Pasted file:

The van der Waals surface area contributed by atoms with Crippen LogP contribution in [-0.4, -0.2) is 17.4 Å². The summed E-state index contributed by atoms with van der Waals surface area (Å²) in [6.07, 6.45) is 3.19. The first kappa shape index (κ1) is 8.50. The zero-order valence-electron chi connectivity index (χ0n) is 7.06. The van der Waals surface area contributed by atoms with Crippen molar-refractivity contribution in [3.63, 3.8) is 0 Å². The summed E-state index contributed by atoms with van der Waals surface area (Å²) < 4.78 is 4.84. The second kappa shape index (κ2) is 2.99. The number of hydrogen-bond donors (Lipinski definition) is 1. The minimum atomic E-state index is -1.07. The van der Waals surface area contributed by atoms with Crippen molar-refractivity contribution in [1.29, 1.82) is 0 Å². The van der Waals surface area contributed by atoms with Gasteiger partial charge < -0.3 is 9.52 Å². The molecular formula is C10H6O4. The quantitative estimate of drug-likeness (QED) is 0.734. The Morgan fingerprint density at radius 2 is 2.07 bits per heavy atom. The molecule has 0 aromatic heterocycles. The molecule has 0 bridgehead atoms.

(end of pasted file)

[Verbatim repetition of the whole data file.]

The van der Waals surface area contributed by atoms with Crippen LogP contribution in [-0.4, -0.2) is 17.4 Å². The summed E-state index contributed by atoms with van der Waals surface area (Å²) in [6.07, 6.45) is 3.19. The first kappa shape index (κ1) is 8.50. The zero-order valence-electron chi connectivity index (χ0n) is 7.06. The van der Waals surface area contributed by atoms with Crippen molar-refractivity contribution in [3.63, 3.8) is 0 Å². The summed E-state index contributed by atoms with van der Waals surface area (Å²) < 4.78 is 4.84. The second kappa shape index (κ2) is 2.99. The number of hydrogen-bond donors (Lipinski definition) is 1. The minimum atomic E-state index is -1.07. The van der Waals surface area contributed by atoms with Crippen molar-refractivity contribution in [1.29, 1.82) is 0 Å². The van der Waals surface area contributed by atoms with Gasteiger partial charge < -0.3 is 9.52 Å². The molecular formula is C10H6O4. The quantitative estimate of drug-likeness (QED) is 0.734. The Morgan fingerprint density at radius 2 is 2.07 bits per heavy atom. The molecule has 0 aromatic heterocycles. The molecule has 0 bridgehead atoms.